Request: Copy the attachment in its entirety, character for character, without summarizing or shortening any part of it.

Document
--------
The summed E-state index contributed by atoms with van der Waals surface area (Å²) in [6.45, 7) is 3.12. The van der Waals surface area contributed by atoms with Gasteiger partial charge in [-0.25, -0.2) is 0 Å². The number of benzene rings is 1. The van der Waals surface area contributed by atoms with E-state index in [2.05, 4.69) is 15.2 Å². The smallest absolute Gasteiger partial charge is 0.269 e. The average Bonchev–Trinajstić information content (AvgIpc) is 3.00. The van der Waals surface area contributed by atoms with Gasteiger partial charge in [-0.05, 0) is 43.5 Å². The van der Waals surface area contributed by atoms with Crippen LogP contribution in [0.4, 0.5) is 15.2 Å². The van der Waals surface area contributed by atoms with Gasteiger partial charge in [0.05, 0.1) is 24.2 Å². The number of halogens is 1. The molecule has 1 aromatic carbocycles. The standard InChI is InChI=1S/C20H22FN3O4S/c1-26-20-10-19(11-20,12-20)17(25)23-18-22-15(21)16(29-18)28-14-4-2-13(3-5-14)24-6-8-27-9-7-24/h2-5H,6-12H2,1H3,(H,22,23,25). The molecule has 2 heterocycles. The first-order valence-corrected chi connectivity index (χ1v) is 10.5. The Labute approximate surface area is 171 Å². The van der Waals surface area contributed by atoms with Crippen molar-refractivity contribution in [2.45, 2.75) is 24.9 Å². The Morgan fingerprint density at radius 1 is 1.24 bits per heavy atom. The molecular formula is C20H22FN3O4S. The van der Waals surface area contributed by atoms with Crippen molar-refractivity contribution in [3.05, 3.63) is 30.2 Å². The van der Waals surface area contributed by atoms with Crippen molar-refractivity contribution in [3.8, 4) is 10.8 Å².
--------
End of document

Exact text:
The summed E-state index contributed by atoms with van der Waals surface area (Å²) in [6.45, 7) is 3.12. The van der Waals surface area contributed by atoms with Gasteiger partial charge in [-0.25, -0.2) is 0 Å². The number of benzene rings is 1. The van der Waals surface area contributed by atoms with E-state index in [2.05, 4.69) is 15.2 Å². The smallest absolute Gasteiger partial charge is 0.269 e. The average Bonchev–Trinajstić information content (AvgIpc) is 3.00. The van der Waals surface area contributed by atoms with Gasteiger partial charge in [-0.05, 0) is 43.5 Å². The van der Waals surface area contributed by atoms with Crippen LogP contribution in [0.4, 0.5) is 15.2 Å². The van der Waals surface area contributed by atoms with Gasteiger partial charge in [0.05, 0.1) is 24.2 Å². The number of halogens is 1. The molecule has 1 aromatic carbocycles. The standard InChI is InChI=1S/C20H22FN3O4S/c1-26-20-10-19(11-20,12-20)17(25)23-18-22-15(21)16(29-18)28-14-4-2-13(3-5-14)24-6-8-27-9-7-24/h2-5H,6-12H2,1H3,(H,22,23,25). The molecule has 2 heterocycles. The first-order valence-corrected chi connectivity index (χ1v) is 10.5. The Labute approximate surface area is 171 Å². The van der Waals surface area contributed by atoms with Crippen molar-refractivity contribution in [2.45, 2.75) is 24.9 Å². The Morgan fingerprint density at radius 1 is 1.24 bits per heavy atom. The molecular formula is C20H22FN3O4S. The van der Waals surface area contributed by atoms with Crippen molar-refractivity contribution in [3.05, 3.63) is 30.2 Å². The van der Waals surface area contributed by atoms with Crippen molar-refractivity contribution in [3.8, 4) is 10.8 Å².